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Nudestix, launched in 2014, is best known for its stick-format makeup. In October 2020, it introduced Nudeskin, a tight edit of skin-care products.
Now, Nudestix is taking category expansion a step further with the introduction of Nudebody, a three-piece collection created with Sofia Richie, the brand’s “Nude Beauty Director.” Richie’s role follows the brand’s innovative “CSOP” model, a long-term partnership in which influencers receive equity in exchange for regular content creation. The collection launches via a pre-sale on Wednesday, which Richie will announce to her 8.1 million Instagram followers. The products will be available to purchase on Nudestix’s own site on March 22 and will launch on Revolve in April.
“A few years ago, when a core color cosmetics brand would approach Sephora or any retailer or media outlet, and say, ‘We’re launching skin,’ or ‘We’re launching body,’ they would say, ‘Why are you doing this? Stay in your lane.’ Now, you’re seeing a lot of color cosmetic brands enter different worlds,” said Taylor Frankel, co-founder of Nudestix.
To Frankel, growth into new categories is part of building brand loyalty. And “the ‘masstige’ body care world was not very saturated,” she said, citing Sol de Janeiro as one of few examples.
She added, “Our community was looking for a simple, minimalist [body care] regimen. Every product that we do is multitasking, but also gives results and efficacy.”
To that end, the debut Nudebody collection is made up of a $22 Exfoliating Butter Body Wash, a $28 Resurfacing Body Toner and a $38 Peptide Body Creme.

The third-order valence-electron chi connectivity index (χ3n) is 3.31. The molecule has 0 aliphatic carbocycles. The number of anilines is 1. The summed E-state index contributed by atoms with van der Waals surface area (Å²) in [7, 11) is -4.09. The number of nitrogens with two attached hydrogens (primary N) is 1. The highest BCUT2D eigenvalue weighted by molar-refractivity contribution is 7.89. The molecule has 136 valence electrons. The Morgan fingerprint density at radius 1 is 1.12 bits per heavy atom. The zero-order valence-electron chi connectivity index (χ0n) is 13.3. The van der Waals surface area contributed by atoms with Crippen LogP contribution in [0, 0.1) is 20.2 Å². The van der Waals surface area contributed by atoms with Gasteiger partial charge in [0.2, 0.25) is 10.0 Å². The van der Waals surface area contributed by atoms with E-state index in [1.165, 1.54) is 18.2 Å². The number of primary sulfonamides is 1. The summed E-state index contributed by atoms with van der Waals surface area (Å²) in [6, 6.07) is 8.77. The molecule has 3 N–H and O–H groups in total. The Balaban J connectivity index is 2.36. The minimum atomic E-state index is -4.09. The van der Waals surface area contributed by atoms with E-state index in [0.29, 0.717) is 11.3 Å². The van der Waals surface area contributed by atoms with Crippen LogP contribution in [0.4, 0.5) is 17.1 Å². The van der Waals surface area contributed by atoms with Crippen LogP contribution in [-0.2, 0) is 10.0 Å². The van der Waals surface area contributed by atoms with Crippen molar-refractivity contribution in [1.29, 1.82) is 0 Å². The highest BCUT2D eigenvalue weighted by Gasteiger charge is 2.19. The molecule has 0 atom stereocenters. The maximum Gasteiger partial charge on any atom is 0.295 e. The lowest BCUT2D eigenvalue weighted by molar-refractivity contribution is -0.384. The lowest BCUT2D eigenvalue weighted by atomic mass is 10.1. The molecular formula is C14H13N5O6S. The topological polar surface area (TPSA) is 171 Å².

Richie was involved in the development process for the three new products. “For one of our first meetings, they were like, ‘Why don’t you bring in your favorite skin-care products, from body to face,” she said. “So I brought in four or five products that I’ve used for a long time. It was a long meeting. We went product by product, ingredient by ingredient, and [pinpointed] the key things that I feel are important for skin care and that they feel are important. They have much more knowledge than I do, [when it comes to] mixing ingredients.”
“[Richie] wanted [the collection] to serve as a self-care ritual, rather than just three products,” Frankel said. The most unique product is the body toner. It uses 5% glycolic acid, 5% lactic acid, 0.5% salicylic acid and a 1% fruit acid complex. Users can apply the liquid treatment to their whole body, but Frankel recommends using it to spot-treat problem areas, like rough heels, elbows or knees.
Nudestix is marketing the new collection with its first wild postings in New York City, as well as 50 “junior billboards” throughout Los Angeles. It will also run an influencer campaign, though that talent has not yet been finalized. “Our whole campaign is ‘Love your Nude Body,’ whether it’s parts that you deem sexy or parts that you deem a bit unsexy, like your underarms, your bikini line, your heels — things we don’t take care of as much,” Frankel said. A goal is to showcase body diversity, and the influencers will be chosen accordingly, she said.
Frankel acknowledged that it can be tough to gain credibility in a new category, especially when customers have associated a brand with its core category so strongly, for a long time. Ultimately, winning in new categories comes down to communicating the same brand values the company has always held, Frankel said.
“We’ve experienced the challenge of gaining credibility, within the skin-care world,” she said. “But we know our community looks at minimalist, multitasking [products] as a lifestyle. And, whether it be makeup, skin care or body, they’re looking for this similar philosophy.”
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